There are an abundance of conference sessions and webinars addressing optimization of user engagement with the end goal of promoting the value of publishers’ content in order to grow and retain a loyal user community. Two questions yet to be answered in these discussions are: How can you (the publisher) rapidly update your site in response to user behaviors? And how do you catch up to the trends that are dominating the mainstream media websites that current and future researchers have become accustomed to? I assert that the answer to both questions is adopting a Continuous Delivery (CD) model for online platform development. The CD model addresses the business reality, which is that changes will need to be made on a continuous basis to fully meet user needs.
Taking a step back, the CD model is a software engineering approach in which teams develop software in a way that ensures that it is ready for release at any point during the development process. CD is increasingly being used in software development because it allows for automation of delivery and allows technologists to rapidly, reliably and repeatedly push out enhancements and bug fixes with minimal risk. The primary difference between CD and agile development is that in the CD model a release is possible at any time, whereas with the agile development approach the software will be prepared for release only at periodic intervals.
What has changed to make CD necessary now?
Not that long ago, publishers were firmly entrenched in a print mindset and a significant distance from having to be aware of technology trends perceived as tangential to their business. In 2015, technology is a core component of publishing operations and a driver of business growth. With this in mind, publishers have to embrace forward-looking approaches like the CD model and make efforts to understand the benefits and recognize the potential risks. Unlike print-focused publishing that was comprised of lengthy preparations to produce a final, perfect product (and then largely left alone), CD for publishers’ digital offerings are comprised of constant updates and ongoing course-corrections along the way. As a rule, these course-corrections will not be dramatic because the updates are continuous.
The March 2015 STM Reportasserts that researchers are reading more, spending less time on individual articles, and that search is the greatest source of discovery, not browsing or social networks or other means. And this is where the CD model comes into play as a critical strategy for addressing changing user behaviors, including demand for faster and more complete access to most relevant content. Publishers must constantly think ahead and execute new engagement methods, personalize content to the individual, and where possible unify siloed researcher workflows with the content, e.g. incorporation of content creation tools and sharing on the website. CD facilitates innovation, encourages site refinements, and transforms the platform into a ready outlet for testing new sales and marketing strategies in that changes can be quickly evaluated and invested in or scrapped altogether depending on the observable impact.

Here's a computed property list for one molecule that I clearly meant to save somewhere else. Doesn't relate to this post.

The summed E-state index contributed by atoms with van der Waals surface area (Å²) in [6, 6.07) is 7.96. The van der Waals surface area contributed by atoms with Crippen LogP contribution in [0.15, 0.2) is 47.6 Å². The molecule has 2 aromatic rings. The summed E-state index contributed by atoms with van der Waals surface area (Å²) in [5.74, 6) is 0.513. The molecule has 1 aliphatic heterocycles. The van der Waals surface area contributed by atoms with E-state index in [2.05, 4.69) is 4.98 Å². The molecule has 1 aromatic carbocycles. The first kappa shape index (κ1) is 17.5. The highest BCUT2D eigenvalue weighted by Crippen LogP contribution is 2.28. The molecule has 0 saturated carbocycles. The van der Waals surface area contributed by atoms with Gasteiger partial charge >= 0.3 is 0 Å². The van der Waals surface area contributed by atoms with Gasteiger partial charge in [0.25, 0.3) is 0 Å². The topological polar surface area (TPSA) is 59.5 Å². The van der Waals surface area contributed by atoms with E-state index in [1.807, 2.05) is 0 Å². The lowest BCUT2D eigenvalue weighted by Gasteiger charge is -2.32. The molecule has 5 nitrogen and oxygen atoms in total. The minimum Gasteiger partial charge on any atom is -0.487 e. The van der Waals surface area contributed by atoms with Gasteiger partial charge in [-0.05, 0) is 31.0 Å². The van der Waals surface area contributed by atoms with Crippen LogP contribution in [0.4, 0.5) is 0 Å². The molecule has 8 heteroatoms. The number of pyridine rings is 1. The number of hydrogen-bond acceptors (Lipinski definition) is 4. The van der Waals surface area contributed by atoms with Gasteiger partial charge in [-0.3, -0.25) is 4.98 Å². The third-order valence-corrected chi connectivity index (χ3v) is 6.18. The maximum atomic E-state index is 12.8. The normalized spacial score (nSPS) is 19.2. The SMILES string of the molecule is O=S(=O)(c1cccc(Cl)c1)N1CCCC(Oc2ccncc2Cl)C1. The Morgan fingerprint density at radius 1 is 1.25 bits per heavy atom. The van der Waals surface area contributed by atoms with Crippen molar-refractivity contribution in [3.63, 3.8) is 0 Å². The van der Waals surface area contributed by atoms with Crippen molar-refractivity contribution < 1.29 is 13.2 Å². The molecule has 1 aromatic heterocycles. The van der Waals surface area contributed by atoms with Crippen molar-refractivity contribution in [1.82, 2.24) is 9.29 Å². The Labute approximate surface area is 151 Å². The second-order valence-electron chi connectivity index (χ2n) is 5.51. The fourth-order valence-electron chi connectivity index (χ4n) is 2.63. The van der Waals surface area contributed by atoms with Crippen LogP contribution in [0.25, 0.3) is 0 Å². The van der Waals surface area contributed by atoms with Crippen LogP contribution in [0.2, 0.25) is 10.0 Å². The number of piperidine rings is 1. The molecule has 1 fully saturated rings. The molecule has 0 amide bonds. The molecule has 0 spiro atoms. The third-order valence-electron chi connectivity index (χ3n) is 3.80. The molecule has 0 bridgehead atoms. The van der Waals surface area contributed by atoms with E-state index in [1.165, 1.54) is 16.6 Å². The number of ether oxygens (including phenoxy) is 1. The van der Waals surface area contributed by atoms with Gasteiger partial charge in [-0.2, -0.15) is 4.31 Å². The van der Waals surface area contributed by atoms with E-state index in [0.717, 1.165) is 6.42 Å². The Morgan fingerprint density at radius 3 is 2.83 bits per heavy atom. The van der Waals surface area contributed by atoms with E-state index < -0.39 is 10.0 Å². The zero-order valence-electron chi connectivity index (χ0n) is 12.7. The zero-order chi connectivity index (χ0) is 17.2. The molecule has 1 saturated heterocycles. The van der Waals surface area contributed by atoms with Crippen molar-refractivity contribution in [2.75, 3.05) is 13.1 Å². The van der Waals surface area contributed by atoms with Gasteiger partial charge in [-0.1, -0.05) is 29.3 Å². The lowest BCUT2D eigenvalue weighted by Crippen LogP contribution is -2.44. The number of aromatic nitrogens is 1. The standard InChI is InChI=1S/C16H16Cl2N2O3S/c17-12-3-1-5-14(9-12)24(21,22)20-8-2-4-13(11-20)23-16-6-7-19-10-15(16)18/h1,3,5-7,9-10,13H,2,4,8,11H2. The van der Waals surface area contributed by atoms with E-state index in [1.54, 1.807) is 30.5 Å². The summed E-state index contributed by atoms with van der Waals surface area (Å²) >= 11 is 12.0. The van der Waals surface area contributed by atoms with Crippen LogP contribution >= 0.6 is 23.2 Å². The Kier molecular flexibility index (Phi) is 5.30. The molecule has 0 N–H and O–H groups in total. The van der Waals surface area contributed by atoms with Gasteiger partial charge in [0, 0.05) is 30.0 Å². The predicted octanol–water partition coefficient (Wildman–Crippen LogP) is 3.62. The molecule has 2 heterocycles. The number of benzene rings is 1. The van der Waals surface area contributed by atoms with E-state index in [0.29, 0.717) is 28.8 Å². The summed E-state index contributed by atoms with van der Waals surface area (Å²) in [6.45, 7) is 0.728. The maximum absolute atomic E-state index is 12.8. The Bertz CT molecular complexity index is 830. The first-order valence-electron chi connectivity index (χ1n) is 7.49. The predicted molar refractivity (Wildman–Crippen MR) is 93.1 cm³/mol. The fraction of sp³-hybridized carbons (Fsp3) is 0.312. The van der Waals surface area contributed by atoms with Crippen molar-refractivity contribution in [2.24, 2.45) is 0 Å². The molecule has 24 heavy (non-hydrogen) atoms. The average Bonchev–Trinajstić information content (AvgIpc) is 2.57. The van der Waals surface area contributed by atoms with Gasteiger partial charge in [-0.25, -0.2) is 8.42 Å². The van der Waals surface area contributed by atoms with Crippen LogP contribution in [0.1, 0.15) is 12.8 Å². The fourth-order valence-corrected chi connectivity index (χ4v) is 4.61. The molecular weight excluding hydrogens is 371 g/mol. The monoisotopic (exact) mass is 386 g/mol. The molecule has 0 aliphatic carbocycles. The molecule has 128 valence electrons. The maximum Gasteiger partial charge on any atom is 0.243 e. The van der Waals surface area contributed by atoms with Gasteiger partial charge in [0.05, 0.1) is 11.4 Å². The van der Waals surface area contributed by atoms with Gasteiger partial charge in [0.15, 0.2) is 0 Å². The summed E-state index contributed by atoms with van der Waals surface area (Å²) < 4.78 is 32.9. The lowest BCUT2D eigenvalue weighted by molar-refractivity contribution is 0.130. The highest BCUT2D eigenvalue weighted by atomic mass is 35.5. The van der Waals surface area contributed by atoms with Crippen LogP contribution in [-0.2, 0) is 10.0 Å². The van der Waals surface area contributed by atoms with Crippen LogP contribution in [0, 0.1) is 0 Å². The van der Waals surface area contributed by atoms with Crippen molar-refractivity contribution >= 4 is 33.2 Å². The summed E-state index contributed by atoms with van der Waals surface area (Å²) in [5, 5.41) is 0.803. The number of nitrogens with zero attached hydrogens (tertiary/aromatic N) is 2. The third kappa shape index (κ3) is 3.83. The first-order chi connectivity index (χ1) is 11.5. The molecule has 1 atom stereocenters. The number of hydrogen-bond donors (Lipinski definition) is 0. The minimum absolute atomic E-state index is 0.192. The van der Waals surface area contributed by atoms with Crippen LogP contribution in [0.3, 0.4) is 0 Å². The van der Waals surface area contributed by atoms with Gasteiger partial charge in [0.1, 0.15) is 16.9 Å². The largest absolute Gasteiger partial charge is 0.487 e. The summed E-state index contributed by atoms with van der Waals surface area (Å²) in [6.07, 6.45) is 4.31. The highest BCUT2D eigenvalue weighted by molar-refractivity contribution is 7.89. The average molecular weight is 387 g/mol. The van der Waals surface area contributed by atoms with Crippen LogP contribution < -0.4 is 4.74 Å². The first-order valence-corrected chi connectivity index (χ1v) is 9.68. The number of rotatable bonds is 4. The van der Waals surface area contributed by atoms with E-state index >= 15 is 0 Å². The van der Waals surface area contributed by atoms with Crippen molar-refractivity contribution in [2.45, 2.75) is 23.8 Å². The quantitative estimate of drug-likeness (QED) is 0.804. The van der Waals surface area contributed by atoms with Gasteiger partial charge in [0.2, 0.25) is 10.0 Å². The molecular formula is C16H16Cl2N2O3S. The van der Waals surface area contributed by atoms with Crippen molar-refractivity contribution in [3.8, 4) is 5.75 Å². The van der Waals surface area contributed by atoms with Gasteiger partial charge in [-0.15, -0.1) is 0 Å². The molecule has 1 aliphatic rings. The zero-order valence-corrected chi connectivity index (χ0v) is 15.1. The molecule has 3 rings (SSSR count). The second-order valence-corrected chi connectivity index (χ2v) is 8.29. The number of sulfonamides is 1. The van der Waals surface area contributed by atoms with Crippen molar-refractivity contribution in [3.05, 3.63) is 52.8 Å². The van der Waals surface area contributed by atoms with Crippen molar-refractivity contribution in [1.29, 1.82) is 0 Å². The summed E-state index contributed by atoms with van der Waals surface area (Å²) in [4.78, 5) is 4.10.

The most frequent complaint that all platform providers hear from publishers is that delivery of enhancements is too slow and deadlines are often missed. There will always be some element of greater “need for speed”, but it is dramatically lessened with CD. The most widely used online platforms like Google, Facebook, and Amazon are prime examples of technology organizations who have implemented CD and as a result the “time to delivery” has become an operational differentiator for them in terms of efficiencies gained. For publishers on third party platforms, CD has two direct benefits. The first is that platform improvements are delivered far faster to the publisher and not on release schedules tied to bespoke work. The second is that the platform vendor has fewer versions of the code base to maintain and smaller platform upgrades for each client, which results in overall lower cost of development and greater flexibility for new feature work.
All that said, it is not just the cloud hosted applications that have moved / are moving to the CD model. There is recognition across major organizations, like Tesla, Windows, and Adobe, that there are valuable benefits to be gained operationally and in quality of product and customer service through CD.
In an earlier post, Phill shares two examples of user-driven innovations – one was Wiley’s Anywhere Article and the other was JSTOR Lab’s JSTOR Snap. The noted difference between the products was that Wiley gathered user feedback at two specific points, pre-development and post-launch, and JSTOR Labs gathered feedback throughout the development and prototyping process. Wiley’s shared lesson learned was that they would have liked to “find a way to quickly iterate designs before too much effort had been invested” – essentially apply CD to their Anywhere Articledevelopment.
At this point, most publishers are moving from waterfall to agile and are experiencing the advantage of faster development through sprints. Take a few leaps ahead – the transition to agile is complete, and the next evolution of development is CD. Imagine being able to respond to customer needs and usage trends in a matter of days, not weeks, months or quarters. In this increasingly competitive, and even disruptive innovation environment, the ability to maintain a competitive advantage is as much about the systems and development models that publishers employ as it is about ideas. As the latest frontier in the drive towards increasingly rapid development, CD offers the ability to deploy and test innovations not only more quickly than ever but also at lower cost and therefore lower risk.